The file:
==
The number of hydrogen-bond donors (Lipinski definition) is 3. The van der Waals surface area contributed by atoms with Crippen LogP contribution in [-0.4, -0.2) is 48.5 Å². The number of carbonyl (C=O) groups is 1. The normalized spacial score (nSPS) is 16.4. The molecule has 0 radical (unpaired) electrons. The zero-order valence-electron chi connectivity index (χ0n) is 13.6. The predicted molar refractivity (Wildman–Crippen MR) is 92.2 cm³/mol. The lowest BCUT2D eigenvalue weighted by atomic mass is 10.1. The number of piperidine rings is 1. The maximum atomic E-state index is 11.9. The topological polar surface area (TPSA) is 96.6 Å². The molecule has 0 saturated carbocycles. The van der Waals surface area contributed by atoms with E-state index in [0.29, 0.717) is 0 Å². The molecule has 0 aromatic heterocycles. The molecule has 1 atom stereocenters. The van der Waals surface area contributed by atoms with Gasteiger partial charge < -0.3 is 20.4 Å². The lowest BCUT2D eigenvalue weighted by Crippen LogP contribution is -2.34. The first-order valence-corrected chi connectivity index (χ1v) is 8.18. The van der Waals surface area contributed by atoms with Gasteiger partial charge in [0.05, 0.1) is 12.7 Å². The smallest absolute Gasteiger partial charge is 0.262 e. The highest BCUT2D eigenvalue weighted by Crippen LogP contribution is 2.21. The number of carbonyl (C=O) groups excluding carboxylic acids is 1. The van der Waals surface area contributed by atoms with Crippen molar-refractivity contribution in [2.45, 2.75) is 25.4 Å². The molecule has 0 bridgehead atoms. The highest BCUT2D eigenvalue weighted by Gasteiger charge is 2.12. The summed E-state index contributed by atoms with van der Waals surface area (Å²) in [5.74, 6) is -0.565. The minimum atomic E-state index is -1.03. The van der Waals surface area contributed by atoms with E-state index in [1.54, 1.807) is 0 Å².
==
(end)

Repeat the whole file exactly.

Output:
The number of hydrogen-bond donors (Lipinski definition) is 3. The van der Waals surface area contributed by atoms with Crippen LogP contribution in [-0.4, -0.2) is 48.5 Å². The number of carbonyl (C=O) groups is 1. The normalized spacial score (nSPS) is 16.4. The molecule has 0 radical (unpaired) electrons. The zero-order valence-electron chi connectivity index (χ0n) is 13.6. The predicted molar refractivity (Wildman–Crippen MR) is 92.2 cm³/mol. The lowest BCUT2D eigenvalue weighted by atomic mass is 10.1. The number of piperidine rings is 1. The maximum atomic E-state index is 11.9. The topological polar surface area (TPSA) is 96.6 Å². The molecule has 0 saturated carbocycles. The van der Waals surface area contributed by atoms with E-state index in [0.29, 0.717) is 0 Å². The molecule has 0 aromatic heterocycles. The molecule has 1 atom stereocenters. The van der Waals surface area contributed by atoms with Gasteiger partial charge < -0.3 is 20.4 Å². The lowest BCUT2D eigenvalue weighted by Crippen LogP contribution is -2.34. The first-order valence-corrected chi connectivity index (χ1v) is 8.18. The van der Waals surface area contributed by atoms with Gasteiger partial charge in [0.05, 0.1) is 12.7 Å². The smallest absolute Gasteiger partial charge is 0.262 e. The highest BCUT2D eigenvalue weighted by Crippen LogP contribution is 2.21. The number of carbonyl (C=O) groups excluding carboxylic acids is 1. The van der Waals surface area contributed by atoms with Crippen molar-refractivity contribution in [2.45, 2.75) is 25.4 Å². The molecule has 0 bridgehead atoms. The highest BCUT2D eigenvalue weighted by Gasteiger charge is 2.12. The summed E-state index contributed by atoms with van der Waals surface area (Å²) in [5.74, 6) is -0.565. The minimum atomic E-state index is -1.03. The van der Waals surface area contributed by atoms with E-state index in [1.54, 1.807) is 0 Å².